Across the country, people are dying from using untested, dangerous drugs that attempt to mimic marijuana. Ironically, there’s evidence that the public health emergency is being fueled specifically by the ongoing criminalization of real marijuana.
Synthetic cannabinoids — known under a variety of names like spice, K2, or scooby snacks — are typically synthesized in foreign laboratories and sprayed onto a mix of inactive herbs, then sold with no mention of the active ingredients or their strength. Congress and state legislatures are trying to keep up with banning the baffling array of new chemicals being introduced by clandestine chemists, but that may actually be leading to the creation of newer, even more dangerous chemicals that we know even less about.
In April alone, about 1,000 people made poison control calls about the synthetic cannabinoid drugs. Several states have seen a rise in hospitalizations due to the drugs, which have been linked to long-term delusions, violent behavior, seizures, heart attacks, strokes, damage to the kidneys and liver, and several deaths. Doctors say the recent rash of hospitalizations could be the result of a new drug in circulation, MAB-CHMINACA, but the sheer number of chemicals used at various times in various products makes it impossible to pin health problems on any one substance.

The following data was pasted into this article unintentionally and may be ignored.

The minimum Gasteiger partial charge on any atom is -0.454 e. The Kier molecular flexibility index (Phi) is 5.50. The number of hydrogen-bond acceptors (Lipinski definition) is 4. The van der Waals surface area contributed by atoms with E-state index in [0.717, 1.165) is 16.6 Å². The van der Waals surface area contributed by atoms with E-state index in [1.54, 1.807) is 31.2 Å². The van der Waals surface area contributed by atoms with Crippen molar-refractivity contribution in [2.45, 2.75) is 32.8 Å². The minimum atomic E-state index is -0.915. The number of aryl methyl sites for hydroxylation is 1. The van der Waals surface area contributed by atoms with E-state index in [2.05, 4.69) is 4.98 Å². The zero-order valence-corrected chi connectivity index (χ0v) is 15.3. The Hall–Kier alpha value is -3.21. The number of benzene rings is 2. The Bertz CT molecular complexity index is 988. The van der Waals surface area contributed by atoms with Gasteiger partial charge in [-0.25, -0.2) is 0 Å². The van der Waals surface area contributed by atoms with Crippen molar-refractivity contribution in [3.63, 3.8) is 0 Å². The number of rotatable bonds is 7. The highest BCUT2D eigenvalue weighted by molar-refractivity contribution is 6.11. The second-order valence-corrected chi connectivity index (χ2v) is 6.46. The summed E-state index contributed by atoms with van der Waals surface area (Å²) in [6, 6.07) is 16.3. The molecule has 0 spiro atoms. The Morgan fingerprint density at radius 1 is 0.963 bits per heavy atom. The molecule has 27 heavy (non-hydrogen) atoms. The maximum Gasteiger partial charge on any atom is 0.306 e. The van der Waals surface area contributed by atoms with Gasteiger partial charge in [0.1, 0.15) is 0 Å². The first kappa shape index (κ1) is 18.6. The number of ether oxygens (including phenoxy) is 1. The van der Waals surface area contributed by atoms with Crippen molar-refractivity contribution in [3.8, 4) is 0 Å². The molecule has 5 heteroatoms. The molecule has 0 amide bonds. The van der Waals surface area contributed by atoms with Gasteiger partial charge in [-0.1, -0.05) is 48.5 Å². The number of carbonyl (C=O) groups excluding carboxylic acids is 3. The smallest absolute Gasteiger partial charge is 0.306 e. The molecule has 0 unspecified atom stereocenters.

ForensicToxGuy, a pseudonymous forensic toxicologist and drug chemist, runs the blog The Dose Makes The Poison, which covers the chemicals of the synthetic drug world. In an email exchange with ThinkProgress, he described synthetic cannabinoids as “diverse chemical grab bags of unknown pharmacological and toxicological profile.”
“When it comes to consuming the herbal blends/incense blends/potpourri products out there, I say that they are products containing substances of unknown identity with unknown pharmacological and toxicological effects in unknown combinations at unknown dosages,” he explained.
Synthetic cannabinoids were born from pot prohibition. Clemson University organic chemist John W. Huffman created hundreds of synthetic cannabinoids starting in the 1980s because researchers had such a hard time getting actual marijuana for research. Though President Obama recently expressed support for reclassifying it, marijuana is still a Schedule I drug, meaning it’s very difficult for researchers to study legally. These compounds were similar enough to use in studies, and researchers could actually obtain them. “I always had a hunch that someday somebody would say: ‘Hey, let’s try smoking them.’,” Huffman has said since. “And lo and behold, that’s what happened.”
Today, synthetic pot appeals to people who cannot use marijuana for various reasons surrounding its illegality: They are regularly drug tested, they want to avoid arrest, they find synthetics to be more affordable, or they simply can’t find an illegal dealer.
JWH-018, which bears Huffman’s initials, was the first of these substances to appear as a recreational drug in 2008 in Germany. Since then, countries and U.S. states have banned hundreds of similar chemicals, but manufacturers keep tweaking chemical structures, creating a bewildering list of totally new drugs. “The chemical diversity in structure of these compounds is amazing,” ForensicToxGuy wrote on his site. “Take a bit of substance A and mix it with this bit from substance B and add it all together with this group from substance C. Voila! We have new alphabet soup compound D!”